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New National Assembly committee to scrutinise Welsh media

23 June 2016

The National Assembly for Wales has responded to NUJ calls for greater scrutiny of the media by establishing a Culture, Welsh Language and Communications committee.
In a letter to NUJ representatives, presiding officer Elin Jones AM said she agreed that “a strong Welsh media is crucially important to the Assembly’s work and the health of Welsh democracy”.
The NUJ had called for the establishment of a media and communications committee but the presiding officer assured the union that the new broader committee would provide “greater prominence to this important area of policy within the committee structure and will ensure that it receives due attention”.
In a letter to Ms Jones, the NUJ had stated that “a strong Welsh media is crucial to the democratic process, holds the powerful to account and offers a voice to those who might otherwise be ignored”. It added:

 “The Welsh Government has law-making powers in areas including health, education, local government, transport, housing, agriculture and the environment and the media is a crucial overseer of the way in which that influence is wielded. With the Wales Bill expected to pass through Parliament in the next 12 months, devolving further policy areas to Wales, a strong Welsh media is as important today as it ever has been.
"The NUJ believes, therefore, that the Welsh Assembly should play a greater role in assessing the media in Wales and helping to address any deficit in coverage of Welsh life.”

There was cross-party support in the Assembly for the NUJ’s position and members in Wales are now looking forward to working with the new committee chair and members.
The Welsh Assembly’s decision to establish the committee is subject to political approval, but should meet before the summer recess, follows a campaign by the NUJ in Wales to address the media crisis and growing democratic deficit.
Last November, the union launched its Media Manifesto for Wales, calling on Welsh politicians to give greater attention to media policy, and in March national executive member Paul Scott and Cardiff and South East Wales branch chair Martin Shipton addressed AMs at the Senedd.
Members at Trinity Mirror North Wales have balloted for industrial action over the company’s decision to scrap eight roles in the region, withdraw the Daily Post’s political reporter from Cardiff and confirm the non-replacement of key staff.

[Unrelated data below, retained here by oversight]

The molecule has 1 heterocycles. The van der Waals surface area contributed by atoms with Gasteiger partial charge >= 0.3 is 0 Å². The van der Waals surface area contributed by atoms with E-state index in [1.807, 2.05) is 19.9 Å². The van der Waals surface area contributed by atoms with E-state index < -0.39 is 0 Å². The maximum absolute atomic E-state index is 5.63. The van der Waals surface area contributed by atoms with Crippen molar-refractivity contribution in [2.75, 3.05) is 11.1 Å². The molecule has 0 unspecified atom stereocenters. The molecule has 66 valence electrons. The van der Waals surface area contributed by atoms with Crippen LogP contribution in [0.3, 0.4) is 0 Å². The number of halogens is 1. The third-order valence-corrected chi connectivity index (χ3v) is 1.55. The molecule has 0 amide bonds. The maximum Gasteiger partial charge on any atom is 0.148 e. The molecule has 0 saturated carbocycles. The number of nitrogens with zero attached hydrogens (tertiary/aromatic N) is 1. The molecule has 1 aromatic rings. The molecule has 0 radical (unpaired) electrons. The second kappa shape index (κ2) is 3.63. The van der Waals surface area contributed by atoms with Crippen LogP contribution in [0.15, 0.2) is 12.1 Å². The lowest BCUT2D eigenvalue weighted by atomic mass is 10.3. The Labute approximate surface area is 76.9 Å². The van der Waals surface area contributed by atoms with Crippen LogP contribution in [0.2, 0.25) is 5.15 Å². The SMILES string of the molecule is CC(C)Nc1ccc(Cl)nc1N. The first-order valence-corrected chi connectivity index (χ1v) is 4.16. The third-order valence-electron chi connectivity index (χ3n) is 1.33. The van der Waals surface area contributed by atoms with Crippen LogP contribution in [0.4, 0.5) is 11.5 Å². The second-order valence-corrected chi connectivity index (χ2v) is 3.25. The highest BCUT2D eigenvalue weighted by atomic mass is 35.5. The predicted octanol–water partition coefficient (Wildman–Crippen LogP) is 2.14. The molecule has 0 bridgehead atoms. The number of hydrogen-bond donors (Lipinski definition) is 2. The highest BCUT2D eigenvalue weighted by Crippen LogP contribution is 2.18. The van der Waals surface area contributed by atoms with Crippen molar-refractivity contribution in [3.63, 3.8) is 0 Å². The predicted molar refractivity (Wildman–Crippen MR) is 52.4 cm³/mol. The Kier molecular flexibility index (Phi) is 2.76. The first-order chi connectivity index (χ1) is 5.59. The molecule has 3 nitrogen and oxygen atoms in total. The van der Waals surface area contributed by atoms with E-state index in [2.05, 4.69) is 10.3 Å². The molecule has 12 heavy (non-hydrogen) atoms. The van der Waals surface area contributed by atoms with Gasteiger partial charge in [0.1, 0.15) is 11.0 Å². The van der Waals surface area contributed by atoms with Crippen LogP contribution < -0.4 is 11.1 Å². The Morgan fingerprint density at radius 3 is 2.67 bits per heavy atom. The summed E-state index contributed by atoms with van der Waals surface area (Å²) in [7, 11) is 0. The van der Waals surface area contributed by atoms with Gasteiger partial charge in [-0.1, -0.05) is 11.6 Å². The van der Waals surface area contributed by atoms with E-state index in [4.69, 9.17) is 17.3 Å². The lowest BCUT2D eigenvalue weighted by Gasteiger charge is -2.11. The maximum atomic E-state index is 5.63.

Michelle Stanistreet, NUJ general secretary, said:

"We are hugely encouraged by the Assembly’s response to our concerns about the media in Wales and thank the presiding officer for listening to us and agreeing to create this committee. Trinity Mirror is letting down the people of Wales and showing huge disrespect to the media's role in the democratic process. This is what happens when decisions are made by bean counters in London. It is also essential that politicians in Wales are able to hold media companies to account for the decisions they make."

Paul Scott, NUJ national executive member for Wales, also welcomed the National Assembly’s decision to create a Culture, Welsh Language and Communications committee. He said:

“We will be in contact with the new chair of the committee and its members as soon as they are confirmed to discuss how we can help frame its work programme. Given recent announcements concerning Trinity Mirror North Wales and that company’s dominance of the print media in Wales as a whole, we would ask the committee to call on chief executive Simon Fox to give evidence as soon as possible. We believe he should be held to account publically for moves that we believe are diminishing quality journalism in Wales.”

Tags: , wales, welsh assembly, Culture Welsh Language and Communications committee, trinity mirror, democracy, scrutiny, local news matters, local newspapers, broadcasting, digital